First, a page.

Finishing the case is easiest if you can break it down into component parts. To that end, remove the door and all hardware; then remove the bottom, wall cleat and case back. Sand all parts with 220-grit paper, and ease all edges as required.

I decided to stain the exterior of this case and leave the interior a natural mahogany color. Before staining, apply masking tape to the interior surfaces that abut the areas to be stained. Press the tape firmly onto the wood surface so the stain cannot bleed underneath. You should also mask the edges of the plastic laminate writing surface so the finish won't stain the surface.


If you're staining only the outside of the case, apply masking tape to protect the areas adjacent to the stained surfaces. Also mask the plastic laminate.

I used a water-soluble brown mahogany stain, but use any stain that suits your design scheme. Water-soluble stains tend to raise the wood grain. To eliminate this problem, first lightly wipe the areas to be stained with a damp sponge. Then, when dry, lightly wipe the surface with 320-grit sandpaper to remove the raised grain. Do not sand too aggressively. Finally, apply the stain according to the manufacturer's directions.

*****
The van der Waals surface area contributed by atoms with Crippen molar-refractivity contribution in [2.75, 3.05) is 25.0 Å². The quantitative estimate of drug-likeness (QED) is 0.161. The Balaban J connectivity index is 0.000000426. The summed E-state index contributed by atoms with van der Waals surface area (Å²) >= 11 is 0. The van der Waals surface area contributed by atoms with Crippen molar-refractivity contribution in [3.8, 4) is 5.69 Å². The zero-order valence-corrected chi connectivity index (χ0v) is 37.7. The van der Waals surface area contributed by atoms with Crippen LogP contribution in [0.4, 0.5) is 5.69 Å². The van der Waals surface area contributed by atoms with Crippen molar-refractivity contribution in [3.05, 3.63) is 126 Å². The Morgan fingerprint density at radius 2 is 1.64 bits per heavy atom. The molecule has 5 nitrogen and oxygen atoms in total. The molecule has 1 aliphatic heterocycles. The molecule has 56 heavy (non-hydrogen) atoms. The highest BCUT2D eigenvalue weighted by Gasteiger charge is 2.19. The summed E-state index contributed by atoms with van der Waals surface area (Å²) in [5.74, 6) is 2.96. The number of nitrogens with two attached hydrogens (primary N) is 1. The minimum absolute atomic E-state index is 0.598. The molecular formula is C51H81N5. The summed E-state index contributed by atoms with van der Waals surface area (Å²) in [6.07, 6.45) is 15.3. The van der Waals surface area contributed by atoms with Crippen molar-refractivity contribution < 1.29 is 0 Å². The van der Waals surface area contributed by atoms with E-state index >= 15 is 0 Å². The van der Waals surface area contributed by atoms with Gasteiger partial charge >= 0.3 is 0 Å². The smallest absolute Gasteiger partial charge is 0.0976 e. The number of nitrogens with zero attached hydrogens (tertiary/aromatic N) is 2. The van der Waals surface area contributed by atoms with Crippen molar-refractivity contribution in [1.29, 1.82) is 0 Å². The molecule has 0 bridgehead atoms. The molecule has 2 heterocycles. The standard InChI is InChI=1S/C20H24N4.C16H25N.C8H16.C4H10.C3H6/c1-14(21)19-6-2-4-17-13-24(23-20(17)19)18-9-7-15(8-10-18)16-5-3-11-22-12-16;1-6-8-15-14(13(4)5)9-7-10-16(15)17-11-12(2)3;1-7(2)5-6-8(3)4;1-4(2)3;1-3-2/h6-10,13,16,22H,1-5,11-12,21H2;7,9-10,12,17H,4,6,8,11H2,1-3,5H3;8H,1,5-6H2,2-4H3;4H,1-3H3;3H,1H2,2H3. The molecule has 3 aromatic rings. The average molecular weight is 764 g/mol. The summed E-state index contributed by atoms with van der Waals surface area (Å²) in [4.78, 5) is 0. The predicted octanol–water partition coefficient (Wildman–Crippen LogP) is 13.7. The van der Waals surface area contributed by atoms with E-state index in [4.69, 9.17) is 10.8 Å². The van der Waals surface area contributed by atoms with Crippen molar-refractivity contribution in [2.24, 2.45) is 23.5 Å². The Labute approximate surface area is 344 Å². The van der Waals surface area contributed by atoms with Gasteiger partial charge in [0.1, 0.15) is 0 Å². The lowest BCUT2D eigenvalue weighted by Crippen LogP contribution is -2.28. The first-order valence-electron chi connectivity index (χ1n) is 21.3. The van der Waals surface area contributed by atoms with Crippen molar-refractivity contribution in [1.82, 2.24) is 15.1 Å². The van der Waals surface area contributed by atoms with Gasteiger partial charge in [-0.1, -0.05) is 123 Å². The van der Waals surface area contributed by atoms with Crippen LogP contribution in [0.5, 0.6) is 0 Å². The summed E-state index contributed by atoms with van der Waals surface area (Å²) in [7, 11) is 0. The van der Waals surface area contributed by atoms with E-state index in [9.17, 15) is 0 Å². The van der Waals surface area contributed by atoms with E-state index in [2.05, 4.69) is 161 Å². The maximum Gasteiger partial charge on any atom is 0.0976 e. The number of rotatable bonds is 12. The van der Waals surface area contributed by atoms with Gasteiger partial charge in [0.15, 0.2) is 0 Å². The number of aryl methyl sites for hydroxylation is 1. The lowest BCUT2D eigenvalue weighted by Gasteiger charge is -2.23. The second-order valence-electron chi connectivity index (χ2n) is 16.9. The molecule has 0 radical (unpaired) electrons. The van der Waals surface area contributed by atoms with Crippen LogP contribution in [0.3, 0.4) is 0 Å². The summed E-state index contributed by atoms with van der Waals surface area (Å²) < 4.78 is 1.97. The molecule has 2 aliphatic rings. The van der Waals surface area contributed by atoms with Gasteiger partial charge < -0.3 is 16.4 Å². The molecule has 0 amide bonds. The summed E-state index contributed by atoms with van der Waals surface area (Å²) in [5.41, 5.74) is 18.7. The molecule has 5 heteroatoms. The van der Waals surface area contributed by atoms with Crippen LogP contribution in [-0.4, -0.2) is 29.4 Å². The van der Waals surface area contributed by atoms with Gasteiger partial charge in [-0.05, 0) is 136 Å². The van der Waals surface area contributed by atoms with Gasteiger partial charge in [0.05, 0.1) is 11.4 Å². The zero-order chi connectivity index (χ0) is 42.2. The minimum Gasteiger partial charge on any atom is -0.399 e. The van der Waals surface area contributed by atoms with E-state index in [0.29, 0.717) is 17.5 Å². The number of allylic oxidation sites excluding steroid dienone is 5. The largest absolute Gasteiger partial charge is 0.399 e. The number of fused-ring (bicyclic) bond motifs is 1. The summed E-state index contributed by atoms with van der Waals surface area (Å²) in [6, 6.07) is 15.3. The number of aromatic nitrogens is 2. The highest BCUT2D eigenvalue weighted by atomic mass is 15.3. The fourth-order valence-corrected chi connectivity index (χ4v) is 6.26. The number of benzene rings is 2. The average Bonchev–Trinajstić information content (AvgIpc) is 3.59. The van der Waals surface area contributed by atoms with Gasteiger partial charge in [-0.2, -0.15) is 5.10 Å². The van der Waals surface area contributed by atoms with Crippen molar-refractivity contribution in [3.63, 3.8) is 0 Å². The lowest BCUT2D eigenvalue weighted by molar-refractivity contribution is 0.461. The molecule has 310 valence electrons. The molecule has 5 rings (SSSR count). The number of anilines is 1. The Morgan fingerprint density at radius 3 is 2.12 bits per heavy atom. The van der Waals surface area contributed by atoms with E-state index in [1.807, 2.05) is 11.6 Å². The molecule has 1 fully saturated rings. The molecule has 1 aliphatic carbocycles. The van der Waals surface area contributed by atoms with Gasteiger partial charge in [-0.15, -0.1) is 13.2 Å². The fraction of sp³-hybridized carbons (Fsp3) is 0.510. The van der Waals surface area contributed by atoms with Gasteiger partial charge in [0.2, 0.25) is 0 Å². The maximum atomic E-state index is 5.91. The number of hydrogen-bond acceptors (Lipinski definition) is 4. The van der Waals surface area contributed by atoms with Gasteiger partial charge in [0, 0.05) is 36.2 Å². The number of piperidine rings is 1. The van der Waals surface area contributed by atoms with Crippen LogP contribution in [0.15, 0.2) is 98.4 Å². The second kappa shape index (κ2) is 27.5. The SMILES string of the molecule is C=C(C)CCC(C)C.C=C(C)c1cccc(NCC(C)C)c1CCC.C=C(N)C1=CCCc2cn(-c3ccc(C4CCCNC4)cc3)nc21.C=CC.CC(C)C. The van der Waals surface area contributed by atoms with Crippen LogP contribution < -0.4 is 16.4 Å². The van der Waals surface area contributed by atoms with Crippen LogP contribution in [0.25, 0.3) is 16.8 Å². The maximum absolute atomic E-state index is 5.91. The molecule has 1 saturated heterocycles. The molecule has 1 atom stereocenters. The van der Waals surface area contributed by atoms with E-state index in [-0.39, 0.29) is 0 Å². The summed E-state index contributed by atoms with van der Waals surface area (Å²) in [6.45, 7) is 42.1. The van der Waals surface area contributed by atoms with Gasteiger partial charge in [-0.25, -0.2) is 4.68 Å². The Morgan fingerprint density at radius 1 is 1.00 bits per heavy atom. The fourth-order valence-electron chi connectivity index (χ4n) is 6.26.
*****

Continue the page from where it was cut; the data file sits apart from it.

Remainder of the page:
When the stain is dry, you can apply the first coat of finish. (I used Waterlox Transparent Finish.) Use a brush or rag to coat the wood surface, allowing the finish to soak in for 20 to 30 minutes; then wipe off any excess. After overnight drying, lightly scuff the surface with 320-grit sandpaper and dust off. Apply two or three more coats, using the same technique. When the last coat is dry, you can buff the finish with 0000 steel wool and polish with a soft cloth.

Installation
Once the finishing is complete, assemble the case parts, including all hardware. To hang the desk on the wall, first locate the wall studs with an electronic stud finder. Transfer the stud location onto the wall cleat; then drill and countersink pilot holes for No. 8 x 2-1/2-in. flathead screws. For a writing surface height of 29 in., mount the cleat to the wall with its bottom edge at a height of 35 in. The long point of the bevel should be held away from the wall surface. Make sure that the cleat is installed level. Finally, hang the desk on the wall, engaging the two beveled wall cleat edges.